Santiago Galbete Goyena’s PhD thesis also provides novel techniques and analyses the various options of energy storage
Industrial engineer, Santiago Galbete Goyena’s PhD thesis, aimed at finding viable technical and economic solutions to achieve a 100% renewable electricity supply system for Spain, concluded that, “the development of a system of renewable generation is not by any means an unviable challenge for current industry and 20 years should be sufficient to achieve it”. The PhD thesis was entitled, “The technical-economic viability for 100% renewable electricity supply in Spain”.
In his research, Mr. Galbete reminds us that the proportion of renewable electricity production in peninsular Spain is only about 35%, compared to the overall demand. “We have a country very poor in non-renewable resources, especially natural gas, petroleum oil and uranium – practically non-existent –, but we nevertheless have an enormous potential for solar, wind and hydraulic energy, not forgetting the potential of other possibilities – still at development phase –, such as tidal, wave and geothermic energy. So, it would seem clear that aiming for a local, renewable resources-based energy system is recommendable”. In this context, the industrial, social and financial advantages of such as decision “would overcome by far the evident difficulties that this change would undoubtedly entail”.
In concrete, this researcher has put forward a series of solutions to show that an electric energy supply system such as that of Spain can work in a guaranteed manner, based solely on renewable sources, efficiently and with the same cost ranges as the current system.
In drawing up this PhD and through Acciona Energy, with the goal of seeking opinions about this project from current renewable energy circles worldwide, articles were presented at a number of international congresses (Valencia, Amsterdam, London and Beijing).
For his research, Mr. Galbete prepared a mathematical environment enabling using energy models and incorporating the maximum amount of real information, such as production time slots for different renewable technologies over a period of ten years. He explained that, “one of the main difficulties was drawing up a strategy to compensate for the rapid variations in energy production from solar and wind resources. In order to solve this problem efficiently, the ideal is to be able to store excess energy at any given moment in order to use it subsequently when required”. To this end, the PhD thesis also provides novel techniques and analyses the various options of energy storage.
The solution he believes to be the most ideal, from a technical perspective, involves a combination of various renewable technologies. Thus, terrestrial wind energy should be increased from the current 22 GW (gigawatts) to 48 GW. “Taking into account the potential of current wind turbine generators, this increase would involve installing on average 200 wind turbine generators in each Spanish province and would be sufficient in a period of 20 years”. As regards solar energy, it would have to go from 6 GW to 27.5 GW with “existing resources and available surface area. Taking into account that, just in 2008, 2.3 GW was connected to the grid, the time necessary to achieve the required estimated production would not be a problem”.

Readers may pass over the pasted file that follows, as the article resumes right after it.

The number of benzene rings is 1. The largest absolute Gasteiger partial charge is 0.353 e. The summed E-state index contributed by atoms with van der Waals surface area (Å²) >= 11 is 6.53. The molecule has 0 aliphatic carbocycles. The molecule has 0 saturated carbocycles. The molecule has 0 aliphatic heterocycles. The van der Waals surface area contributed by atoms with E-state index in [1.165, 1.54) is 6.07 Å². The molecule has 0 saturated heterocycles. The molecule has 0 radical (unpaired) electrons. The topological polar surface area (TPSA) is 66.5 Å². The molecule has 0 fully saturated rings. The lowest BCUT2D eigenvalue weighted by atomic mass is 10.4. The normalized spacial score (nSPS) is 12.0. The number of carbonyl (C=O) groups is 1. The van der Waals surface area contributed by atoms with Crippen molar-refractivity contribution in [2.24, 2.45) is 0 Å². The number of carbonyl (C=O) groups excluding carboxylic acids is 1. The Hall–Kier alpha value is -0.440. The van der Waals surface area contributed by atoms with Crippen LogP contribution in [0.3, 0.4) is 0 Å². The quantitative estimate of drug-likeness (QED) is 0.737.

With respect to energy from biomass, it will be necessary to have about 12 GW of power, something also viable within twenty years. Hydraulic energy only requires a repowering of the existing power plants from the current 14.8 GW to 17 GW for the 100% renewable energy proposal. With pumping power stations, adding to the current 2.7 GW, those already projected will be sufficient to reach the required 6.1 GW.
“Twenty years should be sufficient to install the power necessary to achieve an electric supply system which is 100% from renewable energy”, explained the engineer. “Nevertheless, given the strong legislative obstacles being faced by renewable energy production in Spain, in the PhD I have put forward a more conservative option and I have considered that, taking a fairly straightforward path, the 100% supply of renewable energy could be achieved by 2050”.
Once demonstrated the technical viability for the 100% supply of renewable energy, the aim of this study was not to seek the financing of investment opportunities, but the economic viability of a national, 100% renewable energy system. To this end, new production costs, based on technological innovations, have been updated. With these calculations, conclusions can be drawn regarding both renewable and conventional energy sources.
The LCOE (levelised cost of energy) is the most representative figure internationally for the study of energy costs. In this sense, the author indicated that the actual energy mix has lower production costs than a hypothetical 100% renewable system. Nevertheless, “a tendency to converge between both has been observed, consequence of the technological evolution of renewable energy sources and taking into account other external factors of non-renewable energy. Significantly, it has also been observed that, for projections for 2050, renewable energy costs will be lower than those of conventional energy sources”.
A second method used in the thesis, that validates the previous results, is the study of the Relative Rate of Return on investment. The estimates for 2050 anticipate rates of return for renewable energy sources greater (4.1%) than those for current, mixed ones (3.7%).
With the goal of achieving a 100% renewable and stable system, in this PhD a period of transition is proposed to enable achieving a 100% renewable energy system by 2050.
* Elhuyar translation, published in www.basqueresearch.com
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